/// Director. Do not access before the view loads!
  public var director: D {
    if let director = _director {
      return director
    } else {
      fatalError("Director must not be accessed before view loads.")
    }
  }

  private var _director: D?
  private var directorFactory: (DirectedViewController -> D)!

  public override func viewDidLoad() {
    super.viewDidLoad()
    _director = directorFactory(self)
    directorFactory = nil
    bindDirector(director)
  }
  
  /// Wrapper over the constructor that loads view controller from nib file.
  public init(nibName nibNameOrNil: String? = nil, bundle nibBundleOrNil: NSBundle? = nil, directorFactory: DirectedViewController -> D) {
    self.directorFactory = directorFactory
    super.init(nibName: nibNameOrNil, bundle: nibBundleOrNil)
  }

  /// Convenience class method that loads view controller from a storyboard.
  public static func create(storyboard: UIStoryboard, directorFactory: DirectedViewController -> D) -> DirectedViewController {
    let viewController = storyboard.instantiateInitialViewController() as! DirectedViewController
    viewController.directorFactory = directorFactory
    return viewController
  }

  /// To be overridden by subclasses.
  public func bindDirector(director: D) {}
}

Director is purely reactive

Or at least as pure as it can be. We live in a real word unfortunately. By purely reactive I mean that it takes streams on input and exposes streams on output. Outputs should be derived from inputs using reactive operators.

Director should take input streams in the constructor. It should provide output streams as properties. Output streams should be, preferably compiler-guaranteed, non-failable ( Stream in ReactiveKit, Driver in RxSwift or Signal<T, NoError> in ReactiveCocoa).

Purely reactive director probably won’t have any non-private methods. Director will often also take dependencies like services or APIs on input (in the constructor).

Here is an example of user profile stage director. It takes current session as a dependency and a userWebsiteButtonTap stream from the stage. It provides two outputs to the stage and one to the scene. It transforms inputs to outputs by utilising reactive operators.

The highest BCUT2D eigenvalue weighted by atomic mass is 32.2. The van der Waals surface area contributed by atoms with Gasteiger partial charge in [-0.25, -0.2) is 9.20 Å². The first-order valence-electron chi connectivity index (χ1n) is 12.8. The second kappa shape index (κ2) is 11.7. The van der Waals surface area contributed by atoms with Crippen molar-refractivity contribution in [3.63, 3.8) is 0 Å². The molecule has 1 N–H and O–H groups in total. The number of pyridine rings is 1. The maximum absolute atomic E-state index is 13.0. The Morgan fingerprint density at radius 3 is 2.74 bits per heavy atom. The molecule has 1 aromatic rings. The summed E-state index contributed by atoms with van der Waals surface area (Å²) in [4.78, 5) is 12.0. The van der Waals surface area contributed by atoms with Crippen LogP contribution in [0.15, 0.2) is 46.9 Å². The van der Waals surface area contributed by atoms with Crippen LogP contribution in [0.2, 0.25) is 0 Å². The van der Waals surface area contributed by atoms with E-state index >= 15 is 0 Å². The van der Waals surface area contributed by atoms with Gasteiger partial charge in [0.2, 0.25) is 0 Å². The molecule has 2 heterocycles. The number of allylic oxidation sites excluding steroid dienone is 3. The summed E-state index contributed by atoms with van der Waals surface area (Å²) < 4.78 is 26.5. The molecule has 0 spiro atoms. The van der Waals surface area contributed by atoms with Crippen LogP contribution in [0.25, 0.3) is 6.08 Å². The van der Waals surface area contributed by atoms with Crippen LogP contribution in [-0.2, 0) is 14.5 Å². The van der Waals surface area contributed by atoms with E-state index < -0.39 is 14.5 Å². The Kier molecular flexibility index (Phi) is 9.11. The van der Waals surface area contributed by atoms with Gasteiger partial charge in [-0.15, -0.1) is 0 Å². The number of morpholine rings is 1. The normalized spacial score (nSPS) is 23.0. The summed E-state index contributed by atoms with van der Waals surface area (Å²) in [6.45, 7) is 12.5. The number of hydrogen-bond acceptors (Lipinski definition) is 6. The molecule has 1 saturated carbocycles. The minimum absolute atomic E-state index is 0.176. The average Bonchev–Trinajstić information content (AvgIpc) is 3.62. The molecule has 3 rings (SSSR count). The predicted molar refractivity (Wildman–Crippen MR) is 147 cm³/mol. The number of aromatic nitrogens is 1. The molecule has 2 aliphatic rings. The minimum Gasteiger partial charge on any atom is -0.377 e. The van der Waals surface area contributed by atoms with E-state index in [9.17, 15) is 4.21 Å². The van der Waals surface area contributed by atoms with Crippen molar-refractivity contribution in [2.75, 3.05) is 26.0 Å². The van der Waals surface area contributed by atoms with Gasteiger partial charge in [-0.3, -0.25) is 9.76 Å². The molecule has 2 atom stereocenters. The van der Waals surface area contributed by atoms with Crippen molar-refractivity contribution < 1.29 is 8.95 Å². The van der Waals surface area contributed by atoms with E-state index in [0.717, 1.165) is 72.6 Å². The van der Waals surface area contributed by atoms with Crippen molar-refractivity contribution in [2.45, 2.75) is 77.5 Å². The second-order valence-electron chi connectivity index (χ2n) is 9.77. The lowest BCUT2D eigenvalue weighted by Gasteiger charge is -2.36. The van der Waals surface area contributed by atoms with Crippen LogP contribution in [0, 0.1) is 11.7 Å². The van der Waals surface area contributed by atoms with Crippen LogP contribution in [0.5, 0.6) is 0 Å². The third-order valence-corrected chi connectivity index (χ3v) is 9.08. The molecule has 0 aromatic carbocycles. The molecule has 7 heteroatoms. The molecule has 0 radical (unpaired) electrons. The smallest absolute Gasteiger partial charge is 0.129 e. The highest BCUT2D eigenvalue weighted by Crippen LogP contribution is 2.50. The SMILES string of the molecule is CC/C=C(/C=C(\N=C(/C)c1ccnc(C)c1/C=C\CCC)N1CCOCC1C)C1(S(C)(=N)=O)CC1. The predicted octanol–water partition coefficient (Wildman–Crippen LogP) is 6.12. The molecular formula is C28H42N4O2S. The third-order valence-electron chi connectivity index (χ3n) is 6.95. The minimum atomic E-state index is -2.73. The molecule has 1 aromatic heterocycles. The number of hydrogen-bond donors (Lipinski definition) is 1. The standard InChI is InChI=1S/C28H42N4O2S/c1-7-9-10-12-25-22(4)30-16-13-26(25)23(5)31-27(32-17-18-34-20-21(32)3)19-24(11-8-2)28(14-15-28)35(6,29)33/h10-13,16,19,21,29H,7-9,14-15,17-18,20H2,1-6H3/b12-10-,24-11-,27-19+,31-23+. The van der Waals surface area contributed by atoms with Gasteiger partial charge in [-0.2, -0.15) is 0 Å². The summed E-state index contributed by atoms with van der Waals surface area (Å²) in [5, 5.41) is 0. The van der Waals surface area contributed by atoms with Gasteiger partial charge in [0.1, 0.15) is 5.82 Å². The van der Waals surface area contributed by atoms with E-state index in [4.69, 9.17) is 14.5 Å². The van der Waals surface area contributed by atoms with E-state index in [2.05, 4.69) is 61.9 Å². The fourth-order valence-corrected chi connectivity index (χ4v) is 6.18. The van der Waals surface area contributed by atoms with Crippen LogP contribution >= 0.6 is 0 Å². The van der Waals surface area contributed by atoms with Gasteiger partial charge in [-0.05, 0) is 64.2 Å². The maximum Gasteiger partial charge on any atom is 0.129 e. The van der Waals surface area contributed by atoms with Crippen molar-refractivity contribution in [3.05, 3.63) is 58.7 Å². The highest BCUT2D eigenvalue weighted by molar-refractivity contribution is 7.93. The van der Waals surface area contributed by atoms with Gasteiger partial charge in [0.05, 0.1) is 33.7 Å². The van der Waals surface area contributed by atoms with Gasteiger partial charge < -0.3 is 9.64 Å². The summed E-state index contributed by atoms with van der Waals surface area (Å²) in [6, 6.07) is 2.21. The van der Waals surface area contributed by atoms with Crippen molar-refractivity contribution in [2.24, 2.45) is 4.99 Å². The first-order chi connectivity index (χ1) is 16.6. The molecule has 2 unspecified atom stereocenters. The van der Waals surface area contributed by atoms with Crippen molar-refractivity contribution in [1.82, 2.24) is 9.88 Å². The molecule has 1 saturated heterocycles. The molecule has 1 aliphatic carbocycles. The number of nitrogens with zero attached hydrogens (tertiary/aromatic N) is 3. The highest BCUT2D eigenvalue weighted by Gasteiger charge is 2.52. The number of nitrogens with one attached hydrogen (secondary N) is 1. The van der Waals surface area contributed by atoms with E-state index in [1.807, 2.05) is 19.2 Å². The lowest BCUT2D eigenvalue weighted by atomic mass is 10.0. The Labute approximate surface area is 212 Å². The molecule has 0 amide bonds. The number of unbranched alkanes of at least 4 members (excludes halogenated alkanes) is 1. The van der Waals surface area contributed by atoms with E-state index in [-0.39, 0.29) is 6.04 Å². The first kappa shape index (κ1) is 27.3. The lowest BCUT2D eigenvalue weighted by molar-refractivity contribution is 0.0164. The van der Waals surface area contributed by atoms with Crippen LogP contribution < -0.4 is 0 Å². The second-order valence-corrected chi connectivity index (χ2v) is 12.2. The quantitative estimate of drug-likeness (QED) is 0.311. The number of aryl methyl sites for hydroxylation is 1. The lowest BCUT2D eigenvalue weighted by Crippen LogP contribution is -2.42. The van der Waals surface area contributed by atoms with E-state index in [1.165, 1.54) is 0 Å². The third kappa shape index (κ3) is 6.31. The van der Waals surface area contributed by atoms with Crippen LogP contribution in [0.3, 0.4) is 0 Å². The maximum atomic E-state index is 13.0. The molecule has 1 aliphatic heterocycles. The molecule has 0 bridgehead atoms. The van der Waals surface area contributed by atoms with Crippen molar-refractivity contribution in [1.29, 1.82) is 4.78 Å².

class Director {

  /// Stage Outputs
  
  let userName: Stream<String>
  let userWebsiteName: Stream<String>
  
  /// Scene Outputs
  
  let urlToOpen: Stream<NSURL>

  init(session: Session, websiteButtonTap: Stream<Void>) {
    let user /*: Stream<User> */ = session.currentUser().shareReply(1)
    userName = user.map { $0.name } 
    userWebsiteName = user.map { $0.websiteName } 
    urlToOpen = websiteButtonTap.withLatestFrom(user) { _, user in user.websiteURL }
  }
}

Director outputs are observed by the stage

The stage should observe director outputs (that are streams) and update respective views accordingly. Binding should be the preferred way of observing.

If using base stage from above, you’d do binding in bindDirector method override.

  ...
  
  override func bindDirector(director: Director) {
    bind(director.userName, to: nameLabel.rText)
    bind(director.userWebsiteName, to: websiteButton.rTitle)
  }
  
  ...

Director outputs are observed also by the scene

If the scene presents another scene, there should be a stream on the director output that triggers that presentation. The scene should observe that stream and present another scene when the event is received.

Here is an example of the scene method that creates the stage, provides it with the director factory and also observes urlToOpen and opens Safari when the event is received.

public class Scene {

  ...

  func createStage() -> Stage {
  
    // We provide a director factory to the stage 
    return Stage { stage in
    
      let director = Director(
        session: session, 
        websiteButtonTap: stage.websiteButton.rTap
      )
      
      director.urlToOpen.observeNext { url in
        UIApplication.sharedApplication().openURL(url) 
      }.disposeIn(stage.rBag)
      
      return director
    }
  }
}

Scene knows to present itself

Scene should expose an interface that can be used to present the scene. Scene should take a context onto which it should present itself.

public class Scene {

  let context: Context

  public init(context: Context) {
    self.context = context
  }

  public func presentInContext() {
    context.present(createStage())
  }
  
  ...
}

Be flexible

Bad architecture is worse than no architecture. There are no scene or director type protocols on purpose. Once you put them into place you have to live by their rules. Leaving it open makes it flexible. If you don’t need a director, if your stage is static and dumb, don’t create one. Being a purist is noble, but the software is not mathematics.

Where to go from here

I’ve put up an example app on GitHub that applies this architecture. If this looks promising to you, go and check it out. I’ll welcome your feedback as I’m sure there is a room for improvement.

The example is based on ReactiveKit framework I’ve been developing as a successor to Swift Bond, but the architecture presented here is not limited to any specific FRP library. If you’re using RxSwift or ReactiveCocoa you are good to go as those are great libraries I’d recommend at any time.

ReactiveKit is my exercise in FRP and a way to provide something different. As opposed to Observable of RxSwift or Signal/SignalProducer of ReactiveCocoa, ReactiveKit provides Stream type that cannot error out. It’s similar to Driver from RxCocoa, but not the same. Director output streams should use that type because you never want to bind something that can error out to a view. For streams that can error out, ReactiveKit provides Operation type.